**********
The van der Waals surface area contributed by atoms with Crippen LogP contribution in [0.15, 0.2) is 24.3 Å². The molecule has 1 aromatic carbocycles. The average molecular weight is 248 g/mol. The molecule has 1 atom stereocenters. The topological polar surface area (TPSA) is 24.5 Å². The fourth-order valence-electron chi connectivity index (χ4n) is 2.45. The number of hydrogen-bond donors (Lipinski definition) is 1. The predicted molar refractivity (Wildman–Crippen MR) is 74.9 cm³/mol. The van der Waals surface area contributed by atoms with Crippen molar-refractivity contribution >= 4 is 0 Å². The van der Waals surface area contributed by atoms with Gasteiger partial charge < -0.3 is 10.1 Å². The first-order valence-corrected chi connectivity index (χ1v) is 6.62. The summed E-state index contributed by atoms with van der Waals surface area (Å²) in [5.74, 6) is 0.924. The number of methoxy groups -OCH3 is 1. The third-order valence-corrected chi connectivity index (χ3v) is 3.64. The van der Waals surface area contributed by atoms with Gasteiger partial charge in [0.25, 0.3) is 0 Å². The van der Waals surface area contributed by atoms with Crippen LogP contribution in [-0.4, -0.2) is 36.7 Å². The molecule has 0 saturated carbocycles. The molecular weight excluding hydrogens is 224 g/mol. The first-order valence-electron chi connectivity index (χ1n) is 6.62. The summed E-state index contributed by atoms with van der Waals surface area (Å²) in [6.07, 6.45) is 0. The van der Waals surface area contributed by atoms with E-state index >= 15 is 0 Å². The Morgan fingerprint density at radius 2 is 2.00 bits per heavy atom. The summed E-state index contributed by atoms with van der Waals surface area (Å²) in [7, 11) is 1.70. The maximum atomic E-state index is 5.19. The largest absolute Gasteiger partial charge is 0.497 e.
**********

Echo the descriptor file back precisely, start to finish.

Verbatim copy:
The van der Waals surface area contributed by atoms with Crippen LogP contribution in [0.15, 0.2) is 24.3 Å². The molecule has 1 aromatic carbocycles. The average molecular weight is 248 g/mol. The molecule has 1 atom stereocenters. The topological polar surface area (TPSA) is 24.5 Å². The fourth-order valence-electron chi connectivity index (χ4n) is 2.45. The number of hydrogen-bond donors (Lipinski definition) is 1. The predicted molar refractivity (Wildman–Crippen MR) is 74.9 cm³/mol. The van der Waals surface area contributed by atoms with Crippen molar-refractivity contribution >= 4 is 0 Å². The van der Waals surface area contributed by atoms with Gasteiger partial charge < -0.3 is 10.1 Å². The first-order valence-corrected chi connectivity index (χ1v) is 6.62. The summed E-state index contributed by atoms with van der Waals surface area (Å²) in [5.74, 6) is 0.924. The number of methoxy groups -OCH3 is 1. The third-order valence-corrected chi connectivity index (χ3v) is 3.64. The van der Waals surface area contributed by atoms with Gasteiger partial charge in [0.25, 0.3) is 0 Å². The van der Waals surface area contributed by atoms with Crippen LogP contribution in [-0.4, -0.2) is 36.7 Å². The molecule has 0 saturated carbocycles. The molecular weight excluding hydrogens is 224 g/mol. The first-order valence-electron chi connectivity index (χ1n) is 6.62. The summed E-state index contributed by atoms with van der Waals surface area (Å²) in [6.07, 6.45) is 0. The van der Waals surface area contributed by atoms with E-state index >= 15 is 0 Å². The Morgan fingerprint density at radius 2 is 2.00 bits per heavy atom. The summed E-state index contributed by atoms with van der Waals surface area (Å²) in [7, 11) is 1.70. The maximum atomic E-state index is 5.19. The largest absolute Gasteiger partial charge is 0.497 e.